Protein aggregation is a common issue encountered during expression, purification and formylation of protein biotherapeutics. Proteins can aggregate as a function of temperature, pH, ionic strength and concentration.1 Aggregation needs to be characterized and controlled during the development of protein pharmaceuticals such as monoclonal antibodies. Even small amounts of aggregates can alter the MAb’s function as an effective therapeutic. High-performance size-exclusion liquid chromatography on silica-based columns is the industry’s workhorse for separating and quantifying soluble protein aggregates. Aggregation analysis of therapeutic proteins using SEC is almost always required for regulatory approval. Column-free techniques such as sedimentation velocity, analytical ultracentrifugation, and field-flow fractionation are complementary techniques suitable for aggregation analysis.2
TSK-GEL SW series columns are based on highly porous silica particles. The surface has been shielded from interacting with proteins by derivatization. They contain a large pore volume per unit column volume, which results in high resolution when analyzing proteins. TSKgel G3000XL columns are the industry standard for quality control of monoclonal antibodies. When the sample is limited or the components of interest are present at very low concentration, TSKgel SuperSW3000 columns can be applied to achieve even higher performance. The internal diameter of these columns has been reduced from 7.8 mm to 4.6 mm and the particle size from 5 μm to 4 μm to provide higher sensitivity in sample-limited cases. It is important to employ an HPLC system that is optimized with regards to extra-column band broadening to take full advantage of the high column efficiency that can be obtained on these columns.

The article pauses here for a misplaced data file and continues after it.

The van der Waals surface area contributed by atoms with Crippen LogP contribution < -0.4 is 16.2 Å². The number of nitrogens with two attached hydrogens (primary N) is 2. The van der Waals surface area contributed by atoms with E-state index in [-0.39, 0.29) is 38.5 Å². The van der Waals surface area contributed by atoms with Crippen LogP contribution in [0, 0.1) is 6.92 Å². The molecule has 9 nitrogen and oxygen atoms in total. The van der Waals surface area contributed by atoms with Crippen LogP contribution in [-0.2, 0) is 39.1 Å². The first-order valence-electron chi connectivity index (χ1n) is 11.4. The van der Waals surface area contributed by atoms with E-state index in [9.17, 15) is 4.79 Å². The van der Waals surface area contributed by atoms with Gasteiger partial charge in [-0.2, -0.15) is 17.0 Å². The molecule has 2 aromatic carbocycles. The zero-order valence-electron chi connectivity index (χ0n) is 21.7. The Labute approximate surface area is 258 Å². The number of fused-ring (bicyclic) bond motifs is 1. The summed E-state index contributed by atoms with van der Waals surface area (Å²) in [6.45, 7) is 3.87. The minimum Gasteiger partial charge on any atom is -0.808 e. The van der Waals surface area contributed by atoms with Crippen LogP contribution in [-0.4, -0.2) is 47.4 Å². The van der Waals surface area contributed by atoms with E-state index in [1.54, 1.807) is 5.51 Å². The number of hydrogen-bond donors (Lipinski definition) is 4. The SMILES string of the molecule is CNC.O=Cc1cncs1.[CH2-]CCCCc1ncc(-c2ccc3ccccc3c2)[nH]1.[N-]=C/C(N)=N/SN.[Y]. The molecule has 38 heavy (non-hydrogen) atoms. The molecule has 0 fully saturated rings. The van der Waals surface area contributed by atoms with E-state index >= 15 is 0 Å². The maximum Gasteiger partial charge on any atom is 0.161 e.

Figure 1: TSKgel G3000SWXL column (5 μm, 7.8 mm ID x 30 cm L), flow rate: 1 mL/min; TSKgel Super SW3000 column (4 μm, 4.6 mm ID x 30 cm L); flow rate 0.35 mL/min; mobile phase: 0.1 M phosphate pH 6.8, injection volume 5 μL, detection: UV @ 280 nm (micro flow cell)